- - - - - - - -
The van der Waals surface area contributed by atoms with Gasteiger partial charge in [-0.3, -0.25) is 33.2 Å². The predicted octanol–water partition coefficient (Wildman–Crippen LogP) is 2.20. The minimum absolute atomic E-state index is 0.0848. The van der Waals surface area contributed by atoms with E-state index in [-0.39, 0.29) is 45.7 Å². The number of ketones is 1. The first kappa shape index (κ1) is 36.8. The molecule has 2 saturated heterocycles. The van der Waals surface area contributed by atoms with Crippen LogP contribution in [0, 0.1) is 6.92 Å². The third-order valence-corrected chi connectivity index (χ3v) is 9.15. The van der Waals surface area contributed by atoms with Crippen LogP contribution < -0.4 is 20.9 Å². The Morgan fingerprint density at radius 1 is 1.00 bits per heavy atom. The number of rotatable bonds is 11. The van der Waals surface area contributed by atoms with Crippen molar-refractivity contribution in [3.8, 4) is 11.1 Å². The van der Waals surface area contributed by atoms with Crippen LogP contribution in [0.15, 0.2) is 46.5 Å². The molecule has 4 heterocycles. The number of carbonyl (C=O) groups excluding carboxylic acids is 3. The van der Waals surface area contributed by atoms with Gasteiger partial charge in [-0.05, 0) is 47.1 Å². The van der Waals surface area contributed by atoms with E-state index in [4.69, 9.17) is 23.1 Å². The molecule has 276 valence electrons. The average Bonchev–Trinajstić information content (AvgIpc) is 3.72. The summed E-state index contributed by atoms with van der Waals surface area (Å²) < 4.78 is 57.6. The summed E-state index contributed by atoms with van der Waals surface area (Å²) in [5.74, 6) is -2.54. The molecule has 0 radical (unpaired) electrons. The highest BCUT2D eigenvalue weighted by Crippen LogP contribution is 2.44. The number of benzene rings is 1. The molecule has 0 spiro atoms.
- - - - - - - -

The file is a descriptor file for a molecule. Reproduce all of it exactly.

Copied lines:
The van der Waals surface area contributed by atoms with Gasteiger partial charge in [-0.3, -0.25) is 33.2 Å². The predicted octanol–water partition coefficient (Wildman–Crippen LogP) is 2.20. The minimum absolute atomic E-state index is 0.0848. The van der Waals surface area contributed by atoms with E-state index in [-0.39, 0.29) is 45.7 Å². The number of ketones is 1. The first kappa shape index (κ1) is 36.8. The molecule has 2 saturated heterocycles. The van der Waals surface area contributed by atoms with Crippen LogP contribution in [0, 0.1) is 6.92 Å². The third-order valence-corrected chi connectivity index (χ3v) is 9.15. The van der Waals surface area contributed by atoms with Crippen LogP contribution < -0.4 is 20.9 Å². The Morgan fingerprint density at radius 1 is 1.00 bits per heavy atom. The number of rotatable bonds is 11. The van der Waals surface area contributed by atoms with Crippen molar-refractivity contribution in [3.8, 4) is 11.1 Å². The van der Waals surface area contributed by atoms with Crippen LogP contribution in [0.15, 0.2) is 46.5 Å². The molecule has 4 heterocycles. The number of carbonyl (C=O) groups excluding carboxylic acids is 3. The van der Waals surface area contributed by atoms with Gasteiger partial charge in [-0.05, 0) is 47.1 Å². The van der Waals surface area contributed by atoms with E-state index in [4.69, 9.17) is 23.1 Å². The molecule has 276 valence electrons. The average Bonchev–Trinajstić information content (AvgIpc) is 3.72. The summed E-state index contributed by atoms with van der Waals surface area (Å²) < 4.78 is 57.6. The summed E-state index contributed by atoms with van der Waals surface area (Å²) in [5.74, 6) is -2.54. The molecule has 0 radical (unpaired) electrons. The highest BCUT2D eigenvalue weighted by Crippen LogP contribution is 2.44. The number of benzene rings is 1. The molecule has 0 spiro atoms.